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EU, USA and Russian flags with chess pieces symbolizing the conflict and control of Ukraine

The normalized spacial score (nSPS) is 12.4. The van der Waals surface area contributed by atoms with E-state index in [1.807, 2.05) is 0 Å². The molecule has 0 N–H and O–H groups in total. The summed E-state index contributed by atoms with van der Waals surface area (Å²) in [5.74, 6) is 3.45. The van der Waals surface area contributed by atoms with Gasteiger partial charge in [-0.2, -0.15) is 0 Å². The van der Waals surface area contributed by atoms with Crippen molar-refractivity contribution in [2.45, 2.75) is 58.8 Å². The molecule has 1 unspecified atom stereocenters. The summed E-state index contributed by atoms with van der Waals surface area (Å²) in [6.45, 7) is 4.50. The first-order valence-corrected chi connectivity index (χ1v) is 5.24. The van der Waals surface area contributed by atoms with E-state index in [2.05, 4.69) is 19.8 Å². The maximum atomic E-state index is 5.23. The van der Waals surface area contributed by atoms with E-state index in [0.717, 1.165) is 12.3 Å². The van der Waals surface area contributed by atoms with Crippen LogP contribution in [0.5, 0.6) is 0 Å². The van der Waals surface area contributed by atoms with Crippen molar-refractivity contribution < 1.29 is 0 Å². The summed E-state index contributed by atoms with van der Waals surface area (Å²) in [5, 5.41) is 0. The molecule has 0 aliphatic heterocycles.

The end of the end of history

by Marc Saxer